By Raissa Kasolowsky
UPDATE 6: Reports of government's bailout plan boosts Kuwait and Oman markets.
Gulf markets rallied in thin trading on Tuesday, with Oman and Kuwait's ailing bourses gaining on hopes of government help, while steadier oil prices and more stability in world stocks lifted sentiment elsewhere.Oman's main index MSI, which lost more than 40 percent of its value last year, posted its biggest one-day gain in more than 12 weeks on media reports that a planned government market-marker fund would launch next week.
Top gainers were banks stocks, with heavyweight Bank Muscat surging 8.96 percent.
In Kuwait, the benchmark KWSE rallied 1.65 percent as investors took heart from media reports that the government was considering a multi-billion-dollar fund to help troubled firms cope with the impact of the global financial crisis.
"The whole region is up. In some markets it's technical rebounds, in others it's government support like in Kuwait and Oman ... all this creates some kind of buying momentum", said Joe Kawkabani, head of equities and asset management at Algebra Capital.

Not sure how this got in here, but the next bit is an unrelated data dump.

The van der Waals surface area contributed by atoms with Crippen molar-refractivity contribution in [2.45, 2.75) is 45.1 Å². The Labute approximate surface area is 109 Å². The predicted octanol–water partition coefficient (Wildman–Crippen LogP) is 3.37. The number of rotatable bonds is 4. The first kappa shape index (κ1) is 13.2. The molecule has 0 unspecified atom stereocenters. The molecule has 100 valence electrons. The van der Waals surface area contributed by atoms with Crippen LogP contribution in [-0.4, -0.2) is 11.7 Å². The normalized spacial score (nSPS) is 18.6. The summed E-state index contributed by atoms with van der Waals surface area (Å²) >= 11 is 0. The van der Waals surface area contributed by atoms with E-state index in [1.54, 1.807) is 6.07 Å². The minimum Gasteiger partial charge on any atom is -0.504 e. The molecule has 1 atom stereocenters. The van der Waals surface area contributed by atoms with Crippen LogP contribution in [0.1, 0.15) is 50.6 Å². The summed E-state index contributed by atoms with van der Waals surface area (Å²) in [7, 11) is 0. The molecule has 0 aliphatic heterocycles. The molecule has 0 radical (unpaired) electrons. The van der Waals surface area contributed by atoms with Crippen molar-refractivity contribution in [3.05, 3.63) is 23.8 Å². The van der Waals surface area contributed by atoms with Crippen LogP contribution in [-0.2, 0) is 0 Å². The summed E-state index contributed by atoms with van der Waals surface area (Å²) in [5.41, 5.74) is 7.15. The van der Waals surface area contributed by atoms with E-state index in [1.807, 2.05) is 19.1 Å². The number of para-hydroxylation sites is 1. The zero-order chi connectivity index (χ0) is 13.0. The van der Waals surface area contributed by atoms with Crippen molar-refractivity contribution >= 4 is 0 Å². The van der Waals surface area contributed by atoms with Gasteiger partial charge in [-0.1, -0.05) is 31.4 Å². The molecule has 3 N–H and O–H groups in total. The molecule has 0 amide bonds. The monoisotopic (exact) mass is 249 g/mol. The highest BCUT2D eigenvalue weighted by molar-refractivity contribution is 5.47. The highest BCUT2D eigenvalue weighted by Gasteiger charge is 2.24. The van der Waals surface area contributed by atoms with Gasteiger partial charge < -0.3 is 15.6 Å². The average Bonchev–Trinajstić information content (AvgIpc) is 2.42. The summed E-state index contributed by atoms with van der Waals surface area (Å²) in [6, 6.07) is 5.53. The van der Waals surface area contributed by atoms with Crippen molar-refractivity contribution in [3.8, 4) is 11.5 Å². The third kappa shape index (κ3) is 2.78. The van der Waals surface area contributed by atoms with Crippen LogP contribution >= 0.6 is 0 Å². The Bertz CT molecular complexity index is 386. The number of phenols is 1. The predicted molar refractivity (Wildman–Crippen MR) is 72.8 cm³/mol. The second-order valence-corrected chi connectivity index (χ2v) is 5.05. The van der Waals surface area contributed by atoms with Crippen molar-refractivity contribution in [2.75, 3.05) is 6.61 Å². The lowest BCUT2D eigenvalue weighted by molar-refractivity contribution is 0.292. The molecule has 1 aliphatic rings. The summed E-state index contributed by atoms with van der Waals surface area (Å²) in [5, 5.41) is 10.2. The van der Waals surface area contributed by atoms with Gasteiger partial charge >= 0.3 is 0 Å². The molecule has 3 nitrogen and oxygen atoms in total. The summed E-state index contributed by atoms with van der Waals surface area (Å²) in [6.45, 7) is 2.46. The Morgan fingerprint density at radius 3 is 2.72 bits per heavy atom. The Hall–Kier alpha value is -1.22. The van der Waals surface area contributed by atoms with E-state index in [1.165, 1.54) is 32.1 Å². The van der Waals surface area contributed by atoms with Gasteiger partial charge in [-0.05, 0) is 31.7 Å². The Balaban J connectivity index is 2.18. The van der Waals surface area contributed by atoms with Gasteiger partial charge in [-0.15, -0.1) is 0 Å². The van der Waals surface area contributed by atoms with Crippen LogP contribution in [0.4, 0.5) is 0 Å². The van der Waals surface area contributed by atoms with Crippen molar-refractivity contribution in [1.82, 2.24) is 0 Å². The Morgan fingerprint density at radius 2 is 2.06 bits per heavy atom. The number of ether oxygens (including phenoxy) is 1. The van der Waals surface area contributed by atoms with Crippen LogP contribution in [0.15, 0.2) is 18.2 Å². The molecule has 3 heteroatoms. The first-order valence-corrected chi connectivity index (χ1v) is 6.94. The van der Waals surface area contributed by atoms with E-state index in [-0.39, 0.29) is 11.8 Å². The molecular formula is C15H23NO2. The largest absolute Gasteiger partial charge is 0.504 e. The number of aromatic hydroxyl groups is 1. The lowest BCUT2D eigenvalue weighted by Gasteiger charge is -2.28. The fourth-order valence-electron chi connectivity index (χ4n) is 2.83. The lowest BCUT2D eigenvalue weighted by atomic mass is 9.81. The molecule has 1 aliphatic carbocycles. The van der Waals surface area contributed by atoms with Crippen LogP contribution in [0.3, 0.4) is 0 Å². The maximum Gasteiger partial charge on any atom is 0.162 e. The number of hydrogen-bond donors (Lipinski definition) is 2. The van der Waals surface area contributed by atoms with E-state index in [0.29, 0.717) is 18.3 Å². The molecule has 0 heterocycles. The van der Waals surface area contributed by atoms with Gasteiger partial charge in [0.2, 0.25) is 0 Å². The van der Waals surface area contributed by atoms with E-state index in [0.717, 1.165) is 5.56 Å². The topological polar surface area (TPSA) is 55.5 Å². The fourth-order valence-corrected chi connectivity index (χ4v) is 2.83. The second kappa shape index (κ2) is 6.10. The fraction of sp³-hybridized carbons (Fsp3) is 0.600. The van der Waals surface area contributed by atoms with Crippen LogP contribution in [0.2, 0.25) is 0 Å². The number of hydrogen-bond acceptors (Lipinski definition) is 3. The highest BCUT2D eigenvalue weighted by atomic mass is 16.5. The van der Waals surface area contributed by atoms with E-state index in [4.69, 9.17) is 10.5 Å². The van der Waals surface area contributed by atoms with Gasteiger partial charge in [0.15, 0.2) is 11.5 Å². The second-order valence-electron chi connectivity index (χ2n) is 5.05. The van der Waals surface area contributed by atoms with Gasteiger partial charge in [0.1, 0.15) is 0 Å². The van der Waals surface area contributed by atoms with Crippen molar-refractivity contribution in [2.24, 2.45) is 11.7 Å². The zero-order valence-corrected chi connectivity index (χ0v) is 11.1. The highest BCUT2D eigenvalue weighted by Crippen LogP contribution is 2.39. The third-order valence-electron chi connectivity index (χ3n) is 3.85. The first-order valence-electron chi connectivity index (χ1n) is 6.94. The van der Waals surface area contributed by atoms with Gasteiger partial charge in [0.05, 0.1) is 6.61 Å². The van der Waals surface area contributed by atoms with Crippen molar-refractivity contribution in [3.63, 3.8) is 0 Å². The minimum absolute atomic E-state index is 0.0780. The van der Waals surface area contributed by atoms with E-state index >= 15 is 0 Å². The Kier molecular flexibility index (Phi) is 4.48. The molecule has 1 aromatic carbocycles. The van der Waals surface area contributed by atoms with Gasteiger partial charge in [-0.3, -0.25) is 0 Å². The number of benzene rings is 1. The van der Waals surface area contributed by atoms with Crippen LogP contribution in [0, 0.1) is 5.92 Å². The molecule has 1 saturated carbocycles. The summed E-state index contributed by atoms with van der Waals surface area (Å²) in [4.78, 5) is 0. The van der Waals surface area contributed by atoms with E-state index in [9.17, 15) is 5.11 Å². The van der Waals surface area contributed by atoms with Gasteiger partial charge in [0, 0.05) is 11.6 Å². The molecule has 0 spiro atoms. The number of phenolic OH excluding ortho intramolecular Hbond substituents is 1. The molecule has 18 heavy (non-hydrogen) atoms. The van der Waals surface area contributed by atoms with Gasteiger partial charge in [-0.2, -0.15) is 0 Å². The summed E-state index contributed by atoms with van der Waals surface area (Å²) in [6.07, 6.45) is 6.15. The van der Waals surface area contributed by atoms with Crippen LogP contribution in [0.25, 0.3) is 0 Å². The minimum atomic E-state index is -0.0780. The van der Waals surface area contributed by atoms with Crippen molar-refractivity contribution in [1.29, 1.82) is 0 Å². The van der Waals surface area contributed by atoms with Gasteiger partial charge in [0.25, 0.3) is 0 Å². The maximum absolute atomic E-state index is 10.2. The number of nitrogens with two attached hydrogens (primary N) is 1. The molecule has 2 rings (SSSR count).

"There is also the stabilisation in the oil price, and global markets ... but all this is happening on very low volumes, so it has to be put into context", he said. World stocks rose on Tuesday with Japan climbing sharply as the government moved to rescue capital-strapped companies and European shares boosted by a positive German sentiment report.
Qatar's index QSI posted its biggest one-day gain in almost two months, rising 5.49 percent. Industries Qatar gained 8.05 percent.
"Volumes and value of trade are very low," said Samer al-Jaouni, general manager of Middle East Financial Brokerage Co. "We now have a situation where speculators are able to push prices up five to six percent, and that is what is happening."
The rise of the Qatari bourse in recent sessions is in part a technical rebound after the index broke below the 4,600-point level last week, Jaouni said, while sentiment was also helped by the Qatar Investment Authority starting to inject cash into the Gulf Arab state's banking sector.
In October, the Qatar Investment Authority (QIA) launched a $5.3 billion plan to buy stakes of up to 20 percent in listed banks to shore up investor confidence in the banking sector during the global financial crisis.
Qatar Islamic Bank and Commercial Bank of Qatar rose 7.1 percent and 8.59 percent respectively. (Reuters)